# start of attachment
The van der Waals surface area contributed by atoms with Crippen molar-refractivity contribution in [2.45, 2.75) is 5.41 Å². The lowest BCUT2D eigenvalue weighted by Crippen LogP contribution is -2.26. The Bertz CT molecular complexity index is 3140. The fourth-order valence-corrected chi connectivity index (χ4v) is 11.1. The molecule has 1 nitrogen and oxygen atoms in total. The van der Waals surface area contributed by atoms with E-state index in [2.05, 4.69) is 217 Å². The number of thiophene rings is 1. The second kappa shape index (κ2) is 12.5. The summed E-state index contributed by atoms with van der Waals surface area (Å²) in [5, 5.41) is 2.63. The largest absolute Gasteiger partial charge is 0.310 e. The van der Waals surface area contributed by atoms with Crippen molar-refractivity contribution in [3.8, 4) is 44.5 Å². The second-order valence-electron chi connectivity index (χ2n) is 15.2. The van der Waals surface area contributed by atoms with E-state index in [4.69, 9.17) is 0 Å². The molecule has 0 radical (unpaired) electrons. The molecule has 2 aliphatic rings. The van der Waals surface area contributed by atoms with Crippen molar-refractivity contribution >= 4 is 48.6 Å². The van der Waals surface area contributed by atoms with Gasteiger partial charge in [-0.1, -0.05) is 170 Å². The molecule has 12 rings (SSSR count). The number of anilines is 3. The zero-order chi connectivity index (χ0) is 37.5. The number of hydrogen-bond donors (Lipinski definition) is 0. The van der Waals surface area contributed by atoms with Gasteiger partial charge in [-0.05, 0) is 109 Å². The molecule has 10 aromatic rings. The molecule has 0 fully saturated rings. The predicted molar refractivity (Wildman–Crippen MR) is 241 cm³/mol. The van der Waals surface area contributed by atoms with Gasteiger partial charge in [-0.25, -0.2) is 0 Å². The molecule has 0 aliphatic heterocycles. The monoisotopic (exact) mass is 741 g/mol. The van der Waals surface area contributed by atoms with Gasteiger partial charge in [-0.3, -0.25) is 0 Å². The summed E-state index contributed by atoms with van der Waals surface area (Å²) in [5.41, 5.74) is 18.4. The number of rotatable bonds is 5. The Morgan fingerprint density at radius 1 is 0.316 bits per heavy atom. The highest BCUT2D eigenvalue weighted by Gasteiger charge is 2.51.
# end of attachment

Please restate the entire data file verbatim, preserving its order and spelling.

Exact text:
The van der Waals surface area contributed by atoms with Crippen molar-refractivity contribution in [2.45, 2.75) is 5.41 Å². The lowest BCUT2D eigenvalue weighted by Crippen LogP contribution is -2.26. The Bertz CT molecular complexity index is 3140. The fourth-order valence-corrected chi connectivity index (χ4v) is 11.1. The molecule has 1 nitrogen and oxygen atoms in total. The van der Waals surface area contributed by atoms with E-state index in [2.05, 4.69) is 217 Å². The number of thiophene rings is 1. The second kappa shape index (κ2) is 12.5. The summed E-state index contributed by atoms with van der Waals surface area (Å²) in [5, 5.41) is 2.63. The largest absolute Gasteiger partial charge is 0.310 e. The van der Waals surface area contributed by atoms with Crippen molar-refractivity contribution in [3.8, 4) is 44.5 Å². The second-order valence-electron chi connectivity index (χ2n) is 15.2. The van der Waals surface area contributed by atoms with E-state index in [4.69, 9.17) is 0 Å². The molecule has 0 radical (unpaired) electrons. The molecule has 2 aliphatic rings. The van der Waals surface area contributed by atoms with Crippen molar-refractivity contribution >= 4 is 48.6 Å². The van der Waals surface area contributed by atoms with Gasteiger partial charge in [-0.1, -0.05) is 170 Å². The molecule has 12 rings (SSSR count). The number of anilines is 3. The zero-order chi connectivity index (χ0) is 37.5. The number of hydrogen-bond donors (Lipinski definition) is 0. The van der Waals surface area contributed by atoms with Gasteiger partial charge in [-0.05, 0) is 109 Å². The molecule has 10 aromatic rings. The molecule has 0 fully saturated rings. The predicted molar refractivity (Wildman–Crippen MR) is 241 cm³/mol. The van der Waals surface area contributed by atoms with Gasteiger partial charge in [-0.25, -0.2) is 0 Å². The molecule has 0 aliphatic heterocycles. The monoisotopic (exact) mass is 741 g/mol. The van der Waals surface area contributed by atoms with Gasteiger partial charge in [-0.3, -0.25) is 0 Å². The summed E-state index contributed by atoms with van der Waals surface area (Å²) in [5.41, 5.74) is 18.4. The number of rotatable bonds is 5. The Morgan fingerprint density at radius 1 is 0.316 bits per heavy atom. The highest BCUT2D eigenvalue weighted by Gasteiger charge is 2.51.